Actual train tracks have rails sitting in chairs on top of ties (sleepers in English). Thus the center of the track is below the railhead. Unlike this, Brio tracks are grooves cut into a wooden base; the center of the track is above the railhead. Thus there is a minimum distance above the railhead that the underside of the model must maintain. Measured on a genuine Brio model this is 5.5mm, leaving 4.5mm to the centerline of the axle. This is plenty for a 3.1mm axle and clearance.

Using a 1.5mm axle and minimizing the distance from the base of the truck to the bottom of the axle I was able to get the diameter of the truck wheels down to 13.3mm.

Once I had assembled the test pieces for the whole 4-8-8-4 chassis it became clear just how gigantic this model was going to be. Here is the chassis, without the tender which adds about another 30%, against "Thomas" for scale. The boiler will extend forward to the end of the frame. There will be a cowcatcher and other stuff on the leading truck. The cab will be above the trailing truck. With the tender it will be around 5 times longer than "Thomas".

Overhang On Curves

The combination of the immense length of the fixed part of the chassis, including the boiler and cab, with the sharp Brio curves leads to the inescapable problem shown in this picture.

The rest of the design needs to ensure than there is enough weight on the fixed part of the wheelbase to avoid the risk of falling over on curves.

Boiler & Cab

UP4014's power bogie extends well forward of the smokebox door, so the model's boiler need only extend to the front of the frame. Fortunately printing the boiler as a flattened cylinder vertically was well within the capacity of my Creality CR6-SE. The cab was modeled as a solid block that dropped below the frame and covered the trailing truck. Modeling the cab as a solid block helps put enough weight on the fixed part of the wheelbase. I epoxied the cab to the boiler.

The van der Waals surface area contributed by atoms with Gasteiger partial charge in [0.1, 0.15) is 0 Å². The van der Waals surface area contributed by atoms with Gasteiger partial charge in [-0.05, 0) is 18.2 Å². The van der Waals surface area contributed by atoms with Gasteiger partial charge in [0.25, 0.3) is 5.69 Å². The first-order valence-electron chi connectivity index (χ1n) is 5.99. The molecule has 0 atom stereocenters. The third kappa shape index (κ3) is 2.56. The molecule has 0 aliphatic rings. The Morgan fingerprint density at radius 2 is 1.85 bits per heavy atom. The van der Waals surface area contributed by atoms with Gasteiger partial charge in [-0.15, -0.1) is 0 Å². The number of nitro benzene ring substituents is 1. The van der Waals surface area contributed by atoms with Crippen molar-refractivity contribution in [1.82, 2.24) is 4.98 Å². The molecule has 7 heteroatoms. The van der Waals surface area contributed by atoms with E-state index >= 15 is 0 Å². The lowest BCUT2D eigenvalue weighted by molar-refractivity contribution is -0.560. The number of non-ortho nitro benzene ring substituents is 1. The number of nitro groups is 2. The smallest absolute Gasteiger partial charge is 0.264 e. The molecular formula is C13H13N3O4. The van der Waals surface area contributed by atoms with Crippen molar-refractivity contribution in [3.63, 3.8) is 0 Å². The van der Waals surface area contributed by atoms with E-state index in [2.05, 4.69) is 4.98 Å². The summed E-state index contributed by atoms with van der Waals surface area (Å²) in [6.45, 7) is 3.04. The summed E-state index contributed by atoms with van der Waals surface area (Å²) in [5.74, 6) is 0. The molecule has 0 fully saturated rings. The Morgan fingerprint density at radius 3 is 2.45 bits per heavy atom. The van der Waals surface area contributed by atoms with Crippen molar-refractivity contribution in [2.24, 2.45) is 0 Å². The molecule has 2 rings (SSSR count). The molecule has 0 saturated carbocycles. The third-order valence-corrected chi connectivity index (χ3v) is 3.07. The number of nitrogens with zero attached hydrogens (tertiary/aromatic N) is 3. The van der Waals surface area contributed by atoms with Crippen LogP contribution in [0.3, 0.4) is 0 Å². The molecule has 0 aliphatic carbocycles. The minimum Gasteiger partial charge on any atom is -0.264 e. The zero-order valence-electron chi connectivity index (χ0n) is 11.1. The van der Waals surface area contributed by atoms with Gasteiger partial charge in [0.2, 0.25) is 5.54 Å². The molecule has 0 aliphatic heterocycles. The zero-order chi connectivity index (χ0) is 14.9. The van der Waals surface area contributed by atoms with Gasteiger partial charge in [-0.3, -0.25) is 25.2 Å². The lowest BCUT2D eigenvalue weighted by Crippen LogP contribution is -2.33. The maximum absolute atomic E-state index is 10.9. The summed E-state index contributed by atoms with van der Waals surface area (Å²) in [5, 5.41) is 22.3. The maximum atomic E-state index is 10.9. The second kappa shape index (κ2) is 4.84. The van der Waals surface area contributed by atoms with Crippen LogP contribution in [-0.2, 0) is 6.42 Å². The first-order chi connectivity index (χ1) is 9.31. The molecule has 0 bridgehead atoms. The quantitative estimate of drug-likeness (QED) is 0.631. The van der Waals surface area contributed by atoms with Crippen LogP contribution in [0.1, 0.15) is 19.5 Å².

UP4014's tender has 7 axles and is 35% of the total length. Clearly, the model's tender could not have a fixed wheelbase. So I built a tender test piece with 3 fixed leading axles and a trailing 3 axle bogie, all with wheels the same size as the locomotive's leading and trailing trucks. Posing this tender together with the locomotive shows how immense the model is relative to the normal Brio models!

Magnetic Couplers

The overhang on curves led to the next problem; the Brio magnetic couplers. To remain connected rounding curves, the couplers would have to be on the leading and trailing trucks. According to Dave Pecota, the history of Brio couplers is:
By 1964, BRIO customers could choose to buy trains with either hook-eye couplers or “floating” flat-disk magnetic couplers (an important innovation for these little train sets). In 1974, BRIO received a US patent for “fixed” magnetic couplers which are secured by round-head metal tacks ... today’s most commonly used wood train coupler design.
The 1974 patent is US3850310A.

The design question was:
How to implement four magnetic couplers:
  • At the front of the leading truck.
  • At the rear of the trailing truck.
  • At the fron of the tender.
  • At the rear of the tender bogie,
I considered but rejected the idea of making a permanent linkage between the locomotive and the tender, but rejected it because:
  • It would be too fragile given the leverage provided by the length of the locomotive and tender
  • It would be too restrictive given the "irregularities" inherent to Brio tracks.
  • Actual Brio models have tenders with magnetic couplings